Jonathan Snook on Photoshop vs Fireworks, and more

The Canadian writer, speaker, blogger and designer/developer extraordinaire answers your questions on choosing software, getting inspiration, learning how to architect apps that can scale nicely, and what’s holding back the web

@optimiced: Do you use Fireworks today (for web/design)? If yes, how does it fit in your workflow?
Jonathan Snook: I’ve used Fireworks for many years and have always felt it a superior tool to Photoshop for web design and prototyping. For personal work, I use it from wireframing through to full designs. At work, the software of choice is Photoshop, although we do very little with the actual Photoshop files any more. I used to have to go in and slice up this or that but with CSS3, we’ve eliminated a lot of that. [Check out Jonathan's 8 Essential Fireworks Tips for Web Design].

@designshifts: Which design/dev software (open or not) has stayed with you over the years?
Jonathan Snook: When I was on Windows, I stuck with UltraEdit and Dreamweaver rather religiously. When I switched to Mac, I used Textmate but a few months ago I switched to Vim (and MacVim) and haven’t looked back. It’s heavily customisable.

@webtrivia: Which features are missing or inadequate in current CSS3 modules and implementations?
Jonathan Snook: Layout is still the biggest hurdle. We have hacky tricks like float-based layouts but nothing gives us much power in the way of magazine-style layouts. We have display:table but it’s a limited form of what HTML tables gave us. We have absolute positioning, which can be powerful if you don’t have to worry about the content having an effect on document flow. Multi-columns is, in my opinion, of limited utility on the desktop web, although I’ve seen better use cases for it on tablet-based sites. FlexBox gives us a little more power and it’ll be great to see that settle down as a W3C spec and find universal support. In the next two years, FlexBox will be where we’ll see layout design trending to. IE10 Preview has introduced Grid Layout, which is where things really get interesting. It’s finally allowing for a much more powerful system for layout.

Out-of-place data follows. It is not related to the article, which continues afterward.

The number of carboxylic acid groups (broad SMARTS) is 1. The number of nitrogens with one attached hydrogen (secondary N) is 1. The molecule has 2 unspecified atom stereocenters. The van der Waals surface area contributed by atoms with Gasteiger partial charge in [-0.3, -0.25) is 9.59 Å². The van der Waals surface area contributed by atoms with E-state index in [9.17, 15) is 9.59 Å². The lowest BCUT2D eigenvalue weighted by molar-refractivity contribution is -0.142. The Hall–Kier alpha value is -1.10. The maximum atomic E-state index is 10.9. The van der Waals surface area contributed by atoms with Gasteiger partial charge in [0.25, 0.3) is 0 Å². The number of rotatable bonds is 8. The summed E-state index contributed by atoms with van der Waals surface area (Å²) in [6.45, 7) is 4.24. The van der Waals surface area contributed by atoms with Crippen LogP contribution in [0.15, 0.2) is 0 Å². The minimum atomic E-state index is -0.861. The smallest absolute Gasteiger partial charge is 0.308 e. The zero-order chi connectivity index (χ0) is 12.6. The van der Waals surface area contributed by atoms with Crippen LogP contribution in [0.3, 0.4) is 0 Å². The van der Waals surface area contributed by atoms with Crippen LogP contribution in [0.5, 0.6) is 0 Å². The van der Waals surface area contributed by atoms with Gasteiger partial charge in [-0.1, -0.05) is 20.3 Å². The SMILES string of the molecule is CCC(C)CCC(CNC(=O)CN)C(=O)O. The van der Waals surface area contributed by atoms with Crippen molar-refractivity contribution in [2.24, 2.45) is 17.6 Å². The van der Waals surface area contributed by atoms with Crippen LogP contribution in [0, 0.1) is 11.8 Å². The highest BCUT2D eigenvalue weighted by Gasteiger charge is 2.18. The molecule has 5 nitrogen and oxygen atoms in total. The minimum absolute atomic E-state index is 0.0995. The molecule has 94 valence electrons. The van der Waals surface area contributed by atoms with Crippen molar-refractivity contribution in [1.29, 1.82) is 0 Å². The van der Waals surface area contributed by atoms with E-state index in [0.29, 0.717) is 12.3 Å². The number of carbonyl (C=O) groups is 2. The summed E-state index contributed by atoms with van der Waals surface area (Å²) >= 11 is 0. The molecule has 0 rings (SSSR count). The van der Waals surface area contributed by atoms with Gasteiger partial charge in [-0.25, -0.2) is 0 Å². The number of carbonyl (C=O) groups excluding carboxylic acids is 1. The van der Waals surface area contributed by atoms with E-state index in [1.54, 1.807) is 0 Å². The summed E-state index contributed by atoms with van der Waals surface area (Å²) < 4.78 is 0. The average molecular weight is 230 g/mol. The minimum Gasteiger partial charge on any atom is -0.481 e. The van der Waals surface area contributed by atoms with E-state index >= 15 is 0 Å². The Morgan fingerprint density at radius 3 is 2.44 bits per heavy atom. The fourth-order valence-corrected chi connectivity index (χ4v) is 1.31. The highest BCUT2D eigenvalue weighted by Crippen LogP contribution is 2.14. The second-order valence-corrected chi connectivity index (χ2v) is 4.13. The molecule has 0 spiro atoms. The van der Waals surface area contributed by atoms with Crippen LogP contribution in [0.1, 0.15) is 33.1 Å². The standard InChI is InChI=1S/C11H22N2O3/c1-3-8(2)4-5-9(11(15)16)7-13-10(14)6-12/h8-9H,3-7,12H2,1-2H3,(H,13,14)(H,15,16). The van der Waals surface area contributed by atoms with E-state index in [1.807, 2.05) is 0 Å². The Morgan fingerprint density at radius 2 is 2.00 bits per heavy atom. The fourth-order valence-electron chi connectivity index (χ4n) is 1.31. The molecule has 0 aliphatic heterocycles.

@aerotwist: What do you consider the biggest barrier to progress on the web right now, and why?
Jonathan Snook: The browser. It provides us the platform that we develop upon and until it gives us the features we want, we’re stuck developing for what we have. Even if one browser comes out with the latest and greatest, we need to wait for the lowest common denominator to catch up. That means waiting for other browsers to implement features in a consistent way and for users to upgrade their browsers.

@AdamHuxtable: When looking for design inspiration what is the most successful way of getting some?
Jonathan Snook: The first step for me is to get the layout down. Throw everything onto the page and just find a page structure that’s going to work. Once that’s in place, I can begin to focus the design, playing with hierarchy and contrast to direct the user to the content that matters. Often, I’ll have an element – something I’ve seen on another site, on a building, or a street sign – that’s something that I want to incorporate in the design. I’ve talked a bit about inspiration on my blog, Snook.ca, and how I incorporate those elements into the design.

It’s easy to find a site and want to apply that part and parcel to our own projects. However, whenever I’ve tried that, it’s always felt flat. It doesn’t have the same personality as the original. Also, I highly recommend keeping a log of things that catch your interest when you’re not in the process of designing. Store them away and come back to them when you really need the inspiration.

@pavelmocan: What’s the best way to learn how to architect apps that can scale nicely, add modules to, and so on?
Jonathan Snook: I assume you mean back-end scalability (versus design scalability), for which I’d recommend checking out the High Scalability blog or Planet Performance, which aggregates from a number of sources and includes front-end performance.

@toepoke_co_uk: Have accesskeys had their day?
Jonathan Snook: I think they have. I’m not sure they ever really had a day. ARIA roles and more thoughtful consideration for widget control and page navigation allows for web applications to feel and respond more like desktop applications while still being enriched with greater semantics and usability for screen readers. Accesskeys are too limited in scope and have poor discovery to be of much use within the web applications being built today.